Precision ultrasound could treat deep parts of brain without surgery

A non-invasive ultrasound device can stimulate deep parts of the brain with far greater precision than previously achieved, which could help to treat depression, long-term pain and post-traumatic stress disorder.

A low-power ultrasound system can alter activity deep within the brain with far greater precision than previously possible, allowing the organ to be studied in new ways. It will also help brain surgeons plan operations and could be used to treat some conditions directly.

The ultrasound system is used with an MRI scanner
Eleanor Martin et al.

“I think it does open a new avenue for neuroscience,” says Charlotte Stagg at the University of Oxford, whose team created the system. “We can, for the first time, transiently, safely, non-invasively modulate activity in various bits of the deep brain and see what happens in healthy adults.”

Existing non-invasive ways of altering brain activity all have major limitations. For instance, transcranial magnetic stimulation (TMS) uses magnets to induce electrical currents in the brain. TMS is approved in the US for treating conditions such as depression, but it can only penetrate a few centimetres inside the skull and can’t be focused on a small part of the brain.

Another approach, called transcranial electric stimulation, relies on electrodes placed directly on the head. Like TMS, it only affects the outer part of the brain and can’t be precisely targeted.

Ultrasound, by contrast, can penetrate more deeply into the brain and can be focused. High-intensity ultrasound has been used since the 1950s to kill parts of the brain by heating them, for treating tumours, for instance. However, the systems for focusing it are attached directly to the skull with screws, so this technique still involves some surgery.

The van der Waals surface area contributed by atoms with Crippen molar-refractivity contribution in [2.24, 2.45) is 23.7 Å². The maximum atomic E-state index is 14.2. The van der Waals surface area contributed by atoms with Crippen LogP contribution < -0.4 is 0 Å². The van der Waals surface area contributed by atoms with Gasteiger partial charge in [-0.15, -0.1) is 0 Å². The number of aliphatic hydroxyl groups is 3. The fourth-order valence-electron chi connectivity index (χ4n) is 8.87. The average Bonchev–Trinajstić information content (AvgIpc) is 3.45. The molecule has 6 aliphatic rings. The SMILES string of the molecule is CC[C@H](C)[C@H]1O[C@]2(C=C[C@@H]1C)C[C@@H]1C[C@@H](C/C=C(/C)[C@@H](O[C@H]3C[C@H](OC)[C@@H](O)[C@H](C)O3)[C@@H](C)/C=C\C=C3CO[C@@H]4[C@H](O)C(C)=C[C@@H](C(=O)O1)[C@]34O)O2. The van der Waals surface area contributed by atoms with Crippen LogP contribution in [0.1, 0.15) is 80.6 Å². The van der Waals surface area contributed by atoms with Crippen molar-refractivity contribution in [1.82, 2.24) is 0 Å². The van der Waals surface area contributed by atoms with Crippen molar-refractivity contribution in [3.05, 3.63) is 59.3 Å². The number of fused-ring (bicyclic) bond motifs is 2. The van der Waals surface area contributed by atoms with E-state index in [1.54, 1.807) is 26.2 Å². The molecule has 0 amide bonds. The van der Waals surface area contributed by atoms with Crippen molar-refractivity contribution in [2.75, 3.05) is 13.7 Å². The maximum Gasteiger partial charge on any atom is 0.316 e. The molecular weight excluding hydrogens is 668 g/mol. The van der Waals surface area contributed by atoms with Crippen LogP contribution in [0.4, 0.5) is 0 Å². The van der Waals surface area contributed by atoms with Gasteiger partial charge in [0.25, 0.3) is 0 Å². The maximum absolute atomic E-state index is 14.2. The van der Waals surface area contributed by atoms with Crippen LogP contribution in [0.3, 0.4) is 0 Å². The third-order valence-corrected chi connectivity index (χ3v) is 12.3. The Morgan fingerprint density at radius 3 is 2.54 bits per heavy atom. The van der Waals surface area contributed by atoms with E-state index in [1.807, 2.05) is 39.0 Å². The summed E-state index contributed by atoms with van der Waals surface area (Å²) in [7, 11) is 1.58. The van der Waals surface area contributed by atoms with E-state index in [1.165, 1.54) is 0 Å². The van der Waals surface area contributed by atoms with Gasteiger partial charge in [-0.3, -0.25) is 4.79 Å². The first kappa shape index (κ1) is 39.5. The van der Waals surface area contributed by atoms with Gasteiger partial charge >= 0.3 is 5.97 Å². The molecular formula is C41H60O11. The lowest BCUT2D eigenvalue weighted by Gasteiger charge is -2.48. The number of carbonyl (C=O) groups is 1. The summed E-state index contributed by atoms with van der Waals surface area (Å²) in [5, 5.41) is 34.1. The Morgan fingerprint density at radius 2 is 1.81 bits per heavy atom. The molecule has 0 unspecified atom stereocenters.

In 2008, a team discovered that low-intensity ultrasound can stimulate or inhibit neural activity without causing any heating or damage. The mechanism still isn’t fully understood, but it is thought to be a result of ultrasound affecting the ion channels in the membranes of neurons that help conduct nerve signals.

There is now a lot of interest in using low-intensity transcranial ultrasound for treating conditions such as depression, long-term pain and post-traumatic stress disorder, with several trials under way. Although low-intensity ultrasound can be focused, most systems aren’t very precise because the field is still new.

Before now, the state of the art was a system developed by Tom Riis at the University of Utah and his colleagues. It consists of 252 ultrasound sources arranged in two arrays placed on either side of the head and it can focus on a volume of roughly 90 cubic millimetres.

The system developed by Stagg’s team can focus on just 3 cubic millimetres. That’s 30 times more precise than Riis’s team’s system and thousands of times more precise than most other systems, says team member Bradley Treeby at University College London.

This matters because some structures in the brain are millimetres in size. “They’re very closely packed, and they do different things, and they often do opposing things,” says Stagg. “You need to be able to stimulate each individually and this is the first kit we can do that with.”

To achieve this focus, the team arranged 256 ultrasound sources in a helmet that is sealed around the head and filled with water. Before the system is used, each individual’s head has to be scanned.

These scans are used to tailor a plastic face mask that is attached to the helmet to help immobilise the head in a precise position. The scans are also fed into a computer model that takes account of the shape of each individual’s skull to work out how to focus the sound waves. “We put a lot of effort into designing tools so that we can position our focal spot at exactly the location that we want,” says Treeby.

The system is also designed to be used inside an MRI scanner. In experiments on seven volunteers, the team used the scanner to confirm that the system could precisely target parts of a brain region called the lateral geniculate nucleus, involved in vision.

“The spatial resolution and the prolonged modulatory effects are remarkable,” says Jean-François Aubry at Physics for Medicine Paris in France. “I think transcranial ultrasound stimulation is a very promising technology.”

“It is the sharpest focusing I have seen,” says Riis, who says the system will be transformative for research.

However, it is sometimes necessary to target a larger volume for treatments, say Riis, whose team is carrying out several trials. “In many applications, you would not want a focus this small.”

A big disadvantage of the new system is that it requires the head to be shaved. This is because hair traps air bubbles that deflect ultrasound. Stagg says the team is trying to find a way of eliminating the bubbles, such as via a special shampoo. “It’s probably solvable.”


bioRxiv DOI: 10.1101/2024.06.08.597305

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